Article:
Egypt bonds quiet amid high interbank rates

ABDALLA F. HASSAN | Reuters | February 26, 2001

CAIRO, Feb 26 (Reuters) – The Egyptian bond market is expected to remain quiet this week amid rising interbank rates and liquidity shortages, analysts said.

 

“I don’t think the market adjusts according to supply, demand and interbank, and this is due mainly to lack of liquidity,” said Moustafa Assal, head of fixed income at ABN AMRO Delta. Uncertainty still lingers concerning the direction of interest rates and opaque economic policy, analysts said.

 

The median overnight interbank rate on Egypt’s pound stood at 12-1/4 percent on Monday in a short to moderate market, bankers said. The interbank market is the main source of liquidity for banks.

 

Tarek El Ashmawy, head of fixed income at Commercial International Brokerage Co, expected interbank rates to remain in the range of 11 to 13.5 percent in the short term.

 

“We still have a liquidity shortage. Last week the Central Bank launched four repos. For the week we expect further tightening in liquidity despite further repos,” he said.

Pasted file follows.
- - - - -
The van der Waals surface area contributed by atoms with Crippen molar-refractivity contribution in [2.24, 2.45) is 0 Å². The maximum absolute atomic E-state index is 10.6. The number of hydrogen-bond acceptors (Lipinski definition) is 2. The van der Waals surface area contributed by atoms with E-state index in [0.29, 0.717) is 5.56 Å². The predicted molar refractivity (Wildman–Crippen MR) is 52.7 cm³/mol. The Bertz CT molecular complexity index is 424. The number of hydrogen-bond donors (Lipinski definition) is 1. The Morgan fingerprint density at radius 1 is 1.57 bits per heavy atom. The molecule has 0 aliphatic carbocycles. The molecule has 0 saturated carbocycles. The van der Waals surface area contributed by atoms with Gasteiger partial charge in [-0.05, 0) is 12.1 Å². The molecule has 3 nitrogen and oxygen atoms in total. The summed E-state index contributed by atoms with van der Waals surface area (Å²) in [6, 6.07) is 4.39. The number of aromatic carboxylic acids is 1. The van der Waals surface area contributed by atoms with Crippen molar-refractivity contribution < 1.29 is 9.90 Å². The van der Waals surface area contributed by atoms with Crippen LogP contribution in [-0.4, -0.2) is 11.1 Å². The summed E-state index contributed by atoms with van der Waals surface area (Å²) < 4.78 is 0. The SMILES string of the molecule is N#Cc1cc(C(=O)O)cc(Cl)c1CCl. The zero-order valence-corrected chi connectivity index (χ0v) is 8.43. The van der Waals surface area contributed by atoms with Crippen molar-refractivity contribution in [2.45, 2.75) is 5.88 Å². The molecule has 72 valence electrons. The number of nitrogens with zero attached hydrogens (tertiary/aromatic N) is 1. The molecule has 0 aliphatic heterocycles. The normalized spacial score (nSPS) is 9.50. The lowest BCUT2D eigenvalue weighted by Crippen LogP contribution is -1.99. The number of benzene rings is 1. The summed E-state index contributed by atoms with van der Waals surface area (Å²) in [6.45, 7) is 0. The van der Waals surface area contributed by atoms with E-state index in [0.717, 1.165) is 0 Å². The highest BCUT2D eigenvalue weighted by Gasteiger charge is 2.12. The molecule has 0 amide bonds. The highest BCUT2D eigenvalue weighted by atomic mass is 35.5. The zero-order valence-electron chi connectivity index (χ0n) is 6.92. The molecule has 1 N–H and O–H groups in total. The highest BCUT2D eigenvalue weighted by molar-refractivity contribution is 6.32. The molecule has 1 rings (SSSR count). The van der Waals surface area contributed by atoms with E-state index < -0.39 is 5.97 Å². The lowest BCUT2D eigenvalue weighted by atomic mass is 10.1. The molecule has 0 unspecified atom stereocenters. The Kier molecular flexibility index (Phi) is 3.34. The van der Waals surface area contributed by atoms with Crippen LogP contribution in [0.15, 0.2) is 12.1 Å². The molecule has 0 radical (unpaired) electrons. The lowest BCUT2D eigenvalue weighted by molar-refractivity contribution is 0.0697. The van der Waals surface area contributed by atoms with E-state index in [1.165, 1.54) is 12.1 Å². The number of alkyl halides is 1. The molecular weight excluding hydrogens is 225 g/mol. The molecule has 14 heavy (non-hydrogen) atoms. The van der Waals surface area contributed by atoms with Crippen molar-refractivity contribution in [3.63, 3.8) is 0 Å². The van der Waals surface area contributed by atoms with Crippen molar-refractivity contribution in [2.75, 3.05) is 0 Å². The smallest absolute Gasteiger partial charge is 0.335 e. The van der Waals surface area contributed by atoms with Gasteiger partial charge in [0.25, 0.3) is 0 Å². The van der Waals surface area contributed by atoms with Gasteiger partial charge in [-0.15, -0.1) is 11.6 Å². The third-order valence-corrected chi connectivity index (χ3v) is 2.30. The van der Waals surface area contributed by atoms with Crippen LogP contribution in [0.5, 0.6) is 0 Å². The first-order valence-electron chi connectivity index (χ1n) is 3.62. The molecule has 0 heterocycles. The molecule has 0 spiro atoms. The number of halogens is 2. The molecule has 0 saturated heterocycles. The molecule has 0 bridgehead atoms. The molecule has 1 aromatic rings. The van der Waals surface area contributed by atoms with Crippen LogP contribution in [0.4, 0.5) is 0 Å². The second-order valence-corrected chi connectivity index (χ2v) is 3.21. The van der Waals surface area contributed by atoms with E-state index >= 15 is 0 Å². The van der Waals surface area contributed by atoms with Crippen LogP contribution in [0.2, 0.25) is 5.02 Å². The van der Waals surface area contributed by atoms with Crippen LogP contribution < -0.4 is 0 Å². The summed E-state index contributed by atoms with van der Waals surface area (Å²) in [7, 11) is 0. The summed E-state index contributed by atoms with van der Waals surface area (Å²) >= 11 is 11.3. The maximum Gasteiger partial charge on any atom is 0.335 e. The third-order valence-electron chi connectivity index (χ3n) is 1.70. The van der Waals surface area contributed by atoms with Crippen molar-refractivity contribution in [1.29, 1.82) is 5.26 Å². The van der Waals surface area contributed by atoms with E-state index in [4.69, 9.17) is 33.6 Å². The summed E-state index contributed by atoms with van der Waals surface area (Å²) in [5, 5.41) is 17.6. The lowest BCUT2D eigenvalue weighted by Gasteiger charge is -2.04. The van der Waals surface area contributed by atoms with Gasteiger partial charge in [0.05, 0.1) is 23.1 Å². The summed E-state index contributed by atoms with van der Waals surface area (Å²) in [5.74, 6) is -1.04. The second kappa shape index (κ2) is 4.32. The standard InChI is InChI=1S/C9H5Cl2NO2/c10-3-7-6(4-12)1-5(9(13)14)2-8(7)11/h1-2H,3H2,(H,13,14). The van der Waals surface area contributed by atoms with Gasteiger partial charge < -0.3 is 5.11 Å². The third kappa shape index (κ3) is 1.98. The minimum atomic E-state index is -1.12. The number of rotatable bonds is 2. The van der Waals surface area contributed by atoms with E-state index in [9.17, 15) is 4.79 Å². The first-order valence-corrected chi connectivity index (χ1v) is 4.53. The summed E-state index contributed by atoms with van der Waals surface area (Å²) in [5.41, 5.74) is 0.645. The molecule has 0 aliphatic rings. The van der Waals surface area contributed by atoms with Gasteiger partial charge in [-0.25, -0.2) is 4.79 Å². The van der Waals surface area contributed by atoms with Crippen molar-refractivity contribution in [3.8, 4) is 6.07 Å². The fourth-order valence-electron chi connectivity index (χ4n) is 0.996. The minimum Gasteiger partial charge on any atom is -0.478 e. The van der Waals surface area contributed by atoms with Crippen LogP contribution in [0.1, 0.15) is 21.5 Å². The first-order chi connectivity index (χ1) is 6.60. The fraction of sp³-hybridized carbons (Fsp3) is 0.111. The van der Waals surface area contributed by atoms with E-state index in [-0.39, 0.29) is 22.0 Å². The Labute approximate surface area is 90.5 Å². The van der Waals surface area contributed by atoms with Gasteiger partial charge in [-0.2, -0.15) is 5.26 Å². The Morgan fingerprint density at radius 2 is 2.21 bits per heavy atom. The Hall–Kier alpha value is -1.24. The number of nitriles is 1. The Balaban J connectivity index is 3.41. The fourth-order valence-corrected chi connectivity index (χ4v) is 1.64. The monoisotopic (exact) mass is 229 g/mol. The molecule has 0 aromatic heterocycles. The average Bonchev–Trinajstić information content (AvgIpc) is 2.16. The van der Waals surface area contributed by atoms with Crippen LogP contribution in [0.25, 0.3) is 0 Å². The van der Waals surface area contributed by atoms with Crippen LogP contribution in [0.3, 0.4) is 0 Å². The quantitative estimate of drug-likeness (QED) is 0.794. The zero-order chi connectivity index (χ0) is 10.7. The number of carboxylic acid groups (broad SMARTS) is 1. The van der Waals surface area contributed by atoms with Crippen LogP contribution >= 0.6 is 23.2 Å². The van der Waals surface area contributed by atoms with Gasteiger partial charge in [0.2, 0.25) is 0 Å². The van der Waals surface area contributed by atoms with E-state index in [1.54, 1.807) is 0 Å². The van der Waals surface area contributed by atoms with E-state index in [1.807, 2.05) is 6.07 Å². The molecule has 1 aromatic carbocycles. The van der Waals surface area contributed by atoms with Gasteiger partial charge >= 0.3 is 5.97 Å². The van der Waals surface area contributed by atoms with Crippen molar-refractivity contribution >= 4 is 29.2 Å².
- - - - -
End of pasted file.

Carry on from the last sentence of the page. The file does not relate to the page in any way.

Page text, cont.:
The bonds in focus are the May 2007 and the October 2003.

 

For the October 2003 Treasury bond, bids are at 9.98 to 10.03 percent and offers at 9.90 to 9.95 percent. For May 2007 Treasury bonds, bids are 10.40 to 10.45 percent and offers at 10.30 to 10.33 percent, said Ashmawy.

 

Sunday saw no activity in the bond market. Six million pounds in the 2007 bond were traded on Monday. Analysts forecast 10 to 20 million pounds worth of bond volume for the week.

 

Last week chalked up 10 million pounds in volume for Treasuries and 6.5 million pounds in corporate bonds for Arab Bank maturing in 2004, and Arab Land Bank maturing in 2003.

 

Limited demand persists in the corporate bond market, with scant demand for bonds with maturities longer than two years.

 

Some 980 million pounds in corporate bonds – Citibank, American Express, Egyptian British Bank, Egyptian American Bank and Egyptian Engineers – are maturing this year.

 

Banks, who are the dominant players in the debt market, purchase Treasury bonds to meet their liquidity requirements in compliance with Central Bank requirements or to utilise excess funds. ($1=3.88 Egyptian pounds)